The UK is a nation of two-track cities divided into those that have achieved dynamic economic growth over the past ten years and those who have not according to a new report out from the Institute of Public Policy Research (IPPR).
Maintaining growth, creating opportunities for all and encouraging the skills, knowledge and innovation needed to create dynamic cities was emphasised strongly within the paper. It suggests that cities lead the national economy, opposed to vice versa. There is a small mention on transport in the report, along similar lines to the IPPR’s agglomeration report published a couple of months back (See previous blog posting), the general gist being that better transport helps increase economic flows;
“Transport improvements and inter-urban cooperation can increase the economic benefits derived from proximity and density. Reducing travel times and increasing the frequency of transport services can produce agglomeration economies that can increase productivity in the city economy. This is particularly relevant for regional clusters of small or medium-sized cities and large towns, or where there is no dominant urban core”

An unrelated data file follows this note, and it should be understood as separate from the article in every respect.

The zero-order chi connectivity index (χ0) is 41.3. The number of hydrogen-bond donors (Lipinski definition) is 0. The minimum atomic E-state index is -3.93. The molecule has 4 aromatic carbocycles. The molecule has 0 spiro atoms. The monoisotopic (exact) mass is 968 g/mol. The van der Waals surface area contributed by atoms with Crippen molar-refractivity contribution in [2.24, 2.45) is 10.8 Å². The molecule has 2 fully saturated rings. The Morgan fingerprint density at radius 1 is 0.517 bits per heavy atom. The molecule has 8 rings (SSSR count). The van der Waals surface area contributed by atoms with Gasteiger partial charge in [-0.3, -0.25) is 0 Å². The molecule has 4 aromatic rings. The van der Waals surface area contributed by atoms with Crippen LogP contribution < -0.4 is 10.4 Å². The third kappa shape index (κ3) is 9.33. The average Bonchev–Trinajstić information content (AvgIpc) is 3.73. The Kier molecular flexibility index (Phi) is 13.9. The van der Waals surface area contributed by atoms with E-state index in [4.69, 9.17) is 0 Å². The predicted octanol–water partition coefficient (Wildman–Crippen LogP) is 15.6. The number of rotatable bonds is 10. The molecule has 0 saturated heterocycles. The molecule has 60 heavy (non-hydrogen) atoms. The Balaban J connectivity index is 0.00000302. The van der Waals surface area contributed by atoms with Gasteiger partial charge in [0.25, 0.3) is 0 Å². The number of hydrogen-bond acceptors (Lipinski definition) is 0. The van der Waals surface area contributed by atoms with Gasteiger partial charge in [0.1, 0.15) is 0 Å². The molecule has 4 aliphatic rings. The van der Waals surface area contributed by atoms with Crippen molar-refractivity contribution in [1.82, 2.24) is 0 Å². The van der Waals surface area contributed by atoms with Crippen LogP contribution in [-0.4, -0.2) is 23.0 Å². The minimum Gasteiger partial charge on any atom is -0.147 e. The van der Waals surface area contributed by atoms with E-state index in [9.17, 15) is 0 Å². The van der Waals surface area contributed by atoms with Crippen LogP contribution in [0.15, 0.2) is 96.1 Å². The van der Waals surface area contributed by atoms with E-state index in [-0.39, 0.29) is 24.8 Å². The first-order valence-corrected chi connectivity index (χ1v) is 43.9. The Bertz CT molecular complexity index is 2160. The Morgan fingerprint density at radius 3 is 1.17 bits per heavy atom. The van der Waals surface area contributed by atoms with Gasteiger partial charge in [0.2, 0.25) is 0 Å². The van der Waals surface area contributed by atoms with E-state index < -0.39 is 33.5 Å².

Two Track Cities: The challenge of sustaining growth and building opportunity (July, 2007) p.11
Transport is an important aspect of keeping cities vibrant and it is encouraging to see that it is being included within a wider report on the issue of city economic development, albeit a small paragraph. Eddington views appear to have filtered into policy development to a reasonable degree giving hope that the UK can catch up on its infrastructure deficit in future years. Government response to this report has been rather defensive, but applause should be given to the IPPR for highlighting how equal economic development for all UK cities can be successfully secured.